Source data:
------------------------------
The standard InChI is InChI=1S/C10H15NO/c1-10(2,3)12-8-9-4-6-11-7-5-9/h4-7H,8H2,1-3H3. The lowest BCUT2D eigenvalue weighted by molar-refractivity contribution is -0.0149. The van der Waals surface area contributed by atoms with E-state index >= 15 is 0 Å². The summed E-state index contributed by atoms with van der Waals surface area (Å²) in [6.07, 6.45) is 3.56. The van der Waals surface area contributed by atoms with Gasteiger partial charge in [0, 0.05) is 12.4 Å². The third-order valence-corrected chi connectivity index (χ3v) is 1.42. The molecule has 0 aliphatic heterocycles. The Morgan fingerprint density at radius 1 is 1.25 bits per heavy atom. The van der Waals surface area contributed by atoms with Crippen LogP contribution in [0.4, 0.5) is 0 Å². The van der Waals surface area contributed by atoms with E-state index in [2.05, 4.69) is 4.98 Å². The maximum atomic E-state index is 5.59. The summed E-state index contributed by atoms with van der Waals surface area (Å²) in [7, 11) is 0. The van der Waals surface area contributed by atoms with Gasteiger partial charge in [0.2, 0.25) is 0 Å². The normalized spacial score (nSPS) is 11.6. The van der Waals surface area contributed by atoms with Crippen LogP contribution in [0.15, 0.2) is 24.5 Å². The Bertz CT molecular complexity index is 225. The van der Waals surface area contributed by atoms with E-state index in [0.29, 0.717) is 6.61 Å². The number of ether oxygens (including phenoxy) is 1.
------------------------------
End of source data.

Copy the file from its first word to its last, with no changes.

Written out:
The standard InChI is InChI=1S/C10H15NO/c1-10(2,3)12-8-9-4-6-11-7-5-9/h4-7H,8H2,1-3H3. The lowest BCUT2D eigenvalue weighted by molar-refractivity contribution is -0.0149. The van der Waals surface area contributed by atoms with E-state index >= 15 is 0 Å². The summed E-state index contributed by atoms with van der Waals surface area (Å²) in [6.07, 6.45) is 3.56. The van der Waals surface area contributed by atoms with Gasteiger partial charge in [0, 0.05) is 12.4 Å². The third-order valence-corrected chi connectivity index (χ3v) is 1.42. The molecule has 0 aliphatic heterocycles. The Morgan fingerprint density at radius 1 is 1.25 bits per heavy atom. The van der Waals surface area contributed by atoms with Crippen LogP contribution in [0.4, 0.5) is 0 Å². The van der Waals surface area contributed by atoms with E-state index in [2.05, 4.69) is 4.98 Å². The maximum atomic E-state index is 5.59. The summed E-state index contributed by atoms with van der Waals surface area (Å²) in [7, 11) is 0. The van der Waals surface area contributed by atoms with Gasteiger partial charge in [0.2, 0.25) is 0 Å². The normalized spacial score (nSPS) is 11.6. The van der Waals surface area contributed by atoms with Crippen LogP contribution in [0.15, 0.2) is 24.5 Å². The Bertz CT molecular complexity index is 225. The van der Waals surface area contributed by atoms with E-state index in [0.29, 0.717) is 6.61 Å². The number of ether oxygens (including phenoxy) is 1.